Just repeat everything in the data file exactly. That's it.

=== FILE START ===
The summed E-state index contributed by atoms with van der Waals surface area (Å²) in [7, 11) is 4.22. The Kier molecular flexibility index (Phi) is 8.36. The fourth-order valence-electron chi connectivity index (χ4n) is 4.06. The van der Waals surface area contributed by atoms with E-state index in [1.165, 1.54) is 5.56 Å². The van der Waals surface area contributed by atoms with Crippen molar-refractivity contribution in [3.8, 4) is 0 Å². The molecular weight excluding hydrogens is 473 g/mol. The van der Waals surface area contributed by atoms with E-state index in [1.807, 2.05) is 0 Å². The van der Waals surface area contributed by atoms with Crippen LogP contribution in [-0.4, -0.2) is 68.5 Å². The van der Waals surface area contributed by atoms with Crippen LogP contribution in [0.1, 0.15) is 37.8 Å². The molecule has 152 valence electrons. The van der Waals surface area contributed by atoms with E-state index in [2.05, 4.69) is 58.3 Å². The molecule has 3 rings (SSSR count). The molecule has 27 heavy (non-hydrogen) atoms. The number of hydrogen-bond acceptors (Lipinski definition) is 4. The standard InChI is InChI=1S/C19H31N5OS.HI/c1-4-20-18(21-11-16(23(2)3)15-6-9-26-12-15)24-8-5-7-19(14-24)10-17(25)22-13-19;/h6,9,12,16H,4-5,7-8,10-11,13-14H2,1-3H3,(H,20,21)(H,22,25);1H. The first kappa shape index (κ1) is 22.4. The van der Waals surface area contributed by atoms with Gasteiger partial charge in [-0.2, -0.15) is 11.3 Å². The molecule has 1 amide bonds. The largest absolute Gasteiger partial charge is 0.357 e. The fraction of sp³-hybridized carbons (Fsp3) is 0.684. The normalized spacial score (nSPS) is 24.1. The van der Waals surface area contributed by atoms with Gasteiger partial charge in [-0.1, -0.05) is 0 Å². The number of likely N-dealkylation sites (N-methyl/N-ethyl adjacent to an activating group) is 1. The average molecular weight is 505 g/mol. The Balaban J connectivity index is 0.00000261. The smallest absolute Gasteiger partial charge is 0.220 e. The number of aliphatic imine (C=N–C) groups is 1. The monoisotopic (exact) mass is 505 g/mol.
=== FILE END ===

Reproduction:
The summed E-state index contributed by atoms with van der Waals surface area (Å²) in [7, 11) is 4.22. The Kier molecular flexibility index (Phi) is 8.36. The fourth-order valence-electron chi connectivity index (χ4n) is 4.06. The van der Waals surface area contributed by atoms with E-state index in [1.165, 1.54) is 5.56 Å². The van der Waals surface area contributed by atoms with Crippen molar-refractivity contribution in [3.8, 4) is 0 Å². The molecular weight excluding hydrogens is 473 g/mol. The van der Waals surface area contributed by atoms with E-state index in [1.807, 2.05) is 0 Å². The van der Waals surface area contributed by atoms with Crippen LogP contribution in [-0.4, -0.2) is 68.5 Å². The van der Waals surface area contributed by atoms with Crippen LogP contribution in [0.1, 0.15) is 37.8 Å². The molecule has 152 valence electrons. The van der Waals surface area contributed by atoms with E-state index in [2.05, 4.69) is 58.3 Å². The molecule has 3 rings (SSSR count). The molecule has 27 heavy (non-hydrogen) atoms. The number of hydrogen-bond acceptors (Lipinski definition) is 4. The standard InChI is InChI=1S/C19H31N5OS.HI/c1-4-20-18(21-11-16(23(2)3)15-6-9-26-12-15)24-8-5-7-19(14-24)10-17(25)22-13-19;/h6,9,12,16H,4-5,7-8,10-11,13-14H2,1-3H3,(H,20,21)(H,22,25);1H. The first kappa shape index (κ1) is 22.4. The van der Waals surface area contributed by atoms with Gasteiger partial charge in [-0.2, -0.15) is 11.3 Å². The molecule has 1 amide bonds. The largest absolute Gasteiger partial charge is 0.357 e. The fraction of sp³-hybridized carbons (Fsp3) is 0.684. The normalized spacial score (nSPS) is 24.1. The van der Waals surface area contributed by atoms with Gasteiger partial charge in [-0.1, -0.05) is 0 Å². The number of likely N-dealkylation sites (N-methyl/N-ethyl adjacent to an activating group) is 1. The average molecular weight is 505 g/mol. The Balaban J connectivity index is 0.00000261. The smallest absolute Gasteiger partial charge is 0.220 e. The number of aliphatic imine (C=N–C) groups is 1. The monoisotopic (exact) mass is 505 g/mol.